My youngest daughter's birthday falls on Day of the Dead so it seemed appropriate to run an art activity inspired by the festival at her birthday celebrations this weekend.

I chose polystyrene printing as it's a great activity for a range of ages, younger children can manage the techniques as there is no need for more difficult (and more injury prone) carving techniques that come with most block printing processes, but older children and adults can enjoy it too. As there were a few children taking part I sourced some A4 polysterene sheets produced specially for the purpose. The polystyrene cartons that are used by takeaways sometimes or underneath store bought pizzas work perfectly well too.

To help everyone get a good result I produced a template of the skull shape. I drew round it and pre-cut the shapes for the younger children and let the older ones draw round it themselves or encouraged them to draw their own. It is designed on US letterhead but make sure you print without scaling. It was designed so it would fit two skulls on one sheet and be a nice size for printing on standard paper.

Once the main shape is cut out (using scissors or a scalpel) impressions can be made in the surface by drawing on it or pressing things into it. We found drawing with a ball point pen but not pressing too hard worked the best. I also made some flower icing cutters available so they could be used to make impressions.

When the design is finished apply ink to the surface using a roller. I used water based block printing ink. Oil based inks are probably the most reliable (the adhere better to the polystyrene surface) but I prefer to used water based when working with children (especially when they are using it in my living room!). You can experiment with using an ordinary paint but it may not print so well. Apparently adding a drop of washing up liquid to a water-based paint will improve its printing quality and help slow the drying out process. I've found that rolling the ink out on a flat surface before applying to the printing block gets the best results. I used a scrap of perspex but an unused tile or baking sheet will work well too. Roller the ink in both directions on the flat surface to get an even coverage and then apply evenly over the entire polystyrene block.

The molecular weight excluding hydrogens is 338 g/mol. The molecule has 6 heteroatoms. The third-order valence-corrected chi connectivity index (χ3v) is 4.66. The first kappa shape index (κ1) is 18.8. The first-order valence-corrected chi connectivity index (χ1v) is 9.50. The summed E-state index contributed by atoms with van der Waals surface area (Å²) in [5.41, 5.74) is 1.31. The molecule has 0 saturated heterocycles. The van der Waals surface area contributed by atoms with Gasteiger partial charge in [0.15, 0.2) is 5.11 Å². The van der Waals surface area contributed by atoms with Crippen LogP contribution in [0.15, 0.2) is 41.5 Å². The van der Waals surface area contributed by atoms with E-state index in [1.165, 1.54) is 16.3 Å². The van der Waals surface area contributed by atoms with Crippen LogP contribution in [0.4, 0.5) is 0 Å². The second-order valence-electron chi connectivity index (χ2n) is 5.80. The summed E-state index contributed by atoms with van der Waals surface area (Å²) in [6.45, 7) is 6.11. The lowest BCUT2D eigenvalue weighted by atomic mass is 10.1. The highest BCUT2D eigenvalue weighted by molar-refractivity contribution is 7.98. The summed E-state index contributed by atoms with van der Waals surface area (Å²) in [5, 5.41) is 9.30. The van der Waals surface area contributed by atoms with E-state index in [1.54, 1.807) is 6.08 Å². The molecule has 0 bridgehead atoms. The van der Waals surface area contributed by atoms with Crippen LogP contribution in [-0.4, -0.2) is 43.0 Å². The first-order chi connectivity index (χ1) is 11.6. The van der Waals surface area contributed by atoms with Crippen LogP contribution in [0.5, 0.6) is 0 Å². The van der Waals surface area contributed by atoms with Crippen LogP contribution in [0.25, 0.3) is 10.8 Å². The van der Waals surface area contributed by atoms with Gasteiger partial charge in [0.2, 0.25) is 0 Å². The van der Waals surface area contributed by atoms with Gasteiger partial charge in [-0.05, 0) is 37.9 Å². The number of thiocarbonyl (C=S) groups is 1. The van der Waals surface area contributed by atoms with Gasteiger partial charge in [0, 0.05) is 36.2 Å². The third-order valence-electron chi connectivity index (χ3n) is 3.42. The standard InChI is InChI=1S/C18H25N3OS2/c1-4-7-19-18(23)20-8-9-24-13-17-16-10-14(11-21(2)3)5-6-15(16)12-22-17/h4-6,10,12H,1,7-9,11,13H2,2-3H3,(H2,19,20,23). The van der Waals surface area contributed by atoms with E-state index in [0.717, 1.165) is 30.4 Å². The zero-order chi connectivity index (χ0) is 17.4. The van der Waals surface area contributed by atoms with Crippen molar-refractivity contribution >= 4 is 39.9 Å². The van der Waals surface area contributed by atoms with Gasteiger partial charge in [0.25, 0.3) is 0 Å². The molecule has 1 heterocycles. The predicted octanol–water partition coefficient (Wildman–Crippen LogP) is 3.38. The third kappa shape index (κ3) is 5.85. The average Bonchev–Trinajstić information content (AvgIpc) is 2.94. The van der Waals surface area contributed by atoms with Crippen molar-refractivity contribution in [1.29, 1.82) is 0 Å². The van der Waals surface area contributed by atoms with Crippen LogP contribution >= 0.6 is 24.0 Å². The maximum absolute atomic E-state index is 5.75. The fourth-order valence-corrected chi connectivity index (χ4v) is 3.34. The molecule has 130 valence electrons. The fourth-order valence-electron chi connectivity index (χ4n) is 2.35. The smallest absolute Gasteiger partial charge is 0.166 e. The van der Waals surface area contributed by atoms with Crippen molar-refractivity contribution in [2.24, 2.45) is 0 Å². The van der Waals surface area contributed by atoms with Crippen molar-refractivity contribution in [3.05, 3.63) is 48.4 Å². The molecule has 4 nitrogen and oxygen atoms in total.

After the block is inked evenly move it onto a clean surface (this is especially important if young children have rollered the ink on as it is more likely to have spread onto the surface around the block too), lay a piece of paper over the block a rub the back of the paper using the flat of your hand taking care not to move the paper during the process.

Finally peel the paper off the block to reveal the print. Here are some of the weekend's results...

If you would like details of other Day of the Dead inspired crafts there are some paper mache masks...

and mini diorama projects over on my blog too.

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